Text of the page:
The price to get started as a swimmer was reasonable. There is pool access included in the gym membership I have enjoyed for the last year or so. At Belinda’s suggestion, I bought a swim cap (to get used to wearing one, she said that often Tri’s make you wear one during the swim portion), a few different pairs of goggles, some silicone earplugs and and TYR competition suit. I plan on wearing the suit for most of my upcoming events as it is quite comfortable, and provides some support for my naughty bits.
Next Up: Cycling!
I am certain many of my friends can quote me (correctly) as saying, “I’d love to do tri’s, but I don’t want to buy a bike”
My initial intention to enter into the cycling portion of the triathlon world was to go into it on my 21 speed 24″ knobby tire Huffy Mountain bike. It’s been a workhorse… I have ridden it around with the kids, often towing the twins in a trailer (before I converted the trailer into the “ThingShaw“) It had always seemed stable to me, and I don’t think I would hesitate to take it out for a trail ride.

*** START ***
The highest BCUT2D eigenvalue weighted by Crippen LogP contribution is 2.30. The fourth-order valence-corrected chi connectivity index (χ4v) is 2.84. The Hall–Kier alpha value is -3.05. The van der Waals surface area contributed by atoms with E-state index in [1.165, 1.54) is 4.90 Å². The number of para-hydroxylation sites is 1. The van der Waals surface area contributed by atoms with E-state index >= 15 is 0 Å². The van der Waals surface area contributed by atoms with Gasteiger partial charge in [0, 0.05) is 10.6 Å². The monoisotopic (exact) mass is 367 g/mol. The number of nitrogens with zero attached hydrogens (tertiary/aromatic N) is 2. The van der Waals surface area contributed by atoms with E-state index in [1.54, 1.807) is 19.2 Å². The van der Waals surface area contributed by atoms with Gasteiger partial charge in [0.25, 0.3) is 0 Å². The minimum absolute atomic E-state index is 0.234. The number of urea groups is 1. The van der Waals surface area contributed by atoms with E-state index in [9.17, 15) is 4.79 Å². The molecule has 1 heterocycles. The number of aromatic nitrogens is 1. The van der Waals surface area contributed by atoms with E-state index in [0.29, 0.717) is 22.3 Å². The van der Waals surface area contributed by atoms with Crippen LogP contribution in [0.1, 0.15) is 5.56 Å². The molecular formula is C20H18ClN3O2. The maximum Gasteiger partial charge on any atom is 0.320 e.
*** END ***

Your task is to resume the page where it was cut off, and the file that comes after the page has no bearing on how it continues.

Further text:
I soon discovered that riding it hard like a road bike is NOT an option. The first time I quickly dropped my rear gear (into top gear) while torquing down on the pedals, I managed to apply so much pressure, the rear wheel turned sideways in the mount and locked up as it wedged snugly against the frame.
Lesson learned: Do NOT pedal hard in high gears on this bike.
I walked the bike home, fixed the wheel and went out to buy a helmet. A few days later, I went for my AM swim (1200m) and headed back home to go for a quick 10k ride. Getting up to speed, all illusions of the bike’s previously mentioned stability vanished. At a mere 15 miles per hour (gps tracked) smooth road surfaces felt I was riding across a washboard…due to the knobby tires. I gave it all I could as soon as I hit my first downhill.